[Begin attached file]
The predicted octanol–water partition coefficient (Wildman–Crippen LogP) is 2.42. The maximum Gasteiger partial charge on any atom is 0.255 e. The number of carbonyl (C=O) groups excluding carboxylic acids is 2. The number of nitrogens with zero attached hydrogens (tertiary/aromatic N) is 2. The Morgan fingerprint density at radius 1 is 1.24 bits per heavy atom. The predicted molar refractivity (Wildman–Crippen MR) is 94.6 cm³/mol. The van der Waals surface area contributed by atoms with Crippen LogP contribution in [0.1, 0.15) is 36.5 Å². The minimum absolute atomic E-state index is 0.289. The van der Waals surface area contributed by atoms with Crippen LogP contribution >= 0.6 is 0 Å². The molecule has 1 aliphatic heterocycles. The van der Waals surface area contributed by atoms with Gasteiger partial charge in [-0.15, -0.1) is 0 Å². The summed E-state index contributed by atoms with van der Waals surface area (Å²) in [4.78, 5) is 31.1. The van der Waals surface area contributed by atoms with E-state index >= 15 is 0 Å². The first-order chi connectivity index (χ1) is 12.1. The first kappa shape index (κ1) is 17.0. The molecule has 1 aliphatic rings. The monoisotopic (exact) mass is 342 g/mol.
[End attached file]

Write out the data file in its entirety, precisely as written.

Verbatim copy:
The predicted octanol–water partition coefficient (Wildman–Crippen LogP) is 2.42. The maximum Gasteiger partial charge on any atom is 0.255 e. The number of carbonyl (C=O) groups excluding carboxylic acids is 2. The number of nitrogens with zero attached hydrogens (tertiary/aromatic N) is 2. The Morgan fingerprint density at radius 1 is 1.24 bits per heavy atom. The predicted molar refractivity (Wildman–Crippen MR) is 94.6 cm³/mol. The van der Waals surface area contributed by atoms with Crippen LogP contribution in [0.1, 0.15) is 36.5 Å². The minimum absolute atomic E-state index is 0.289. The van der Waals surface area contributed by atoms with Crippen LogP contribution >= 0.6 is 0 Å². The molecule has 1 aliphatic heterocycles. The van der Waals surface area contributed by atoms with Gasteiger partial charge in [-0.15, -0.1) is 0 Å². The summed E-state index contributed by atoms with van der Waals surface area (Å²) in [4.78, 5) is 31.1. The van der Waals surface area contributed by atoms with E-state index >= 15 is 0 Å². The first-order chi connectivity index (χ1) is 12.1. The first kappa shape index (κ1) is 17.0. The molecule has 1 aliphatic rings. The monoisotopic (exact) mass is 342 g/mol.